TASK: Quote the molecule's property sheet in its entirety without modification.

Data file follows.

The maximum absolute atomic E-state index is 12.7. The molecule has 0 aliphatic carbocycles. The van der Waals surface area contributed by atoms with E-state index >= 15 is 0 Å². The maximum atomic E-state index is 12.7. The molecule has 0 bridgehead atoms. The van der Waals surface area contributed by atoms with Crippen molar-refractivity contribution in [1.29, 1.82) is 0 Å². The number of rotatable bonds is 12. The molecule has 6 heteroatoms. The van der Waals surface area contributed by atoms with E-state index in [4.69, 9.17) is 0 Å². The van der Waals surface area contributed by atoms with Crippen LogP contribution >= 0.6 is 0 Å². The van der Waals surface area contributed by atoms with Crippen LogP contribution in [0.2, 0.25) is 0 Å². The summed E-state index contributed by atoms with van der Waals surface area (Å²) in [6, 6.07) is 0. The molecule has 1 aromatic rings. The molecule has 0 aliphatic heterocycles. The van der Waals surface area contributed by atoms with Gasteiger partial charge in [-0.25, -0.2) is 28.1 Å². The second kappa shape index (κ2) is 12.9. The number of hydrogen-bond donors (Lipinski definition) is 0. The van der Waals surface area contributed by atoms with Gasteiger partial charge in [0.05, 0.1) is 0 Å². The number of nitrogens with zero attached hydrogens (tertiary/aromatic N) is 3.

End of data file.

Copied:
The maximum absolute atomic E-state index is 12.7. The molecule has 0 aliphatic carbocycles. The van der Waals surface area contributed by atoms with E-state index >= 15 is 0 Å². The maximum atomic E-state index is 12.7. The molecule has 0 bridgehead atoms. The van der Waals surface area contributed by atoms with Crippen molar-refractivity contribution in [1.29, 1.82) is 0 Å². The number of rotatable bonds is 12. The molecule has 6 heteroatoms. The van der Waals surface area contributed by atoms with E-state index in [4.69, 9.17) is 0 Å². The van der Waals surface area contributed by atoms with Crippen LogP contribution >= 0.6 is 0 Å². The van der Waals surface area contributed by atoms with Crippen LogP contribution in [0.2, 0.25) is 0 Å². The summed E-state index contributed by atoms with van der Waals surface area (Å²) in [6, 6.07) is 0. The molecule has 1 aromatic rings. The molecule has 0 aliphatic heterocycles. The van der Waals surface area contributed by atoms with Gasteiger partial charge in [-0.25, -0.2) is 28.1 Å². The second kappa shape index (κ2) is 12.9. The number of hydrogen-bond donors (Lipinski definition) is 0. The van der Waals surface area contributed by atoms with Gasteiger partial charge in [0.05, 0.1) is 0 Å². The number of nitrogens with zero attached hydrogens (tertiary/aromatic N) is 3.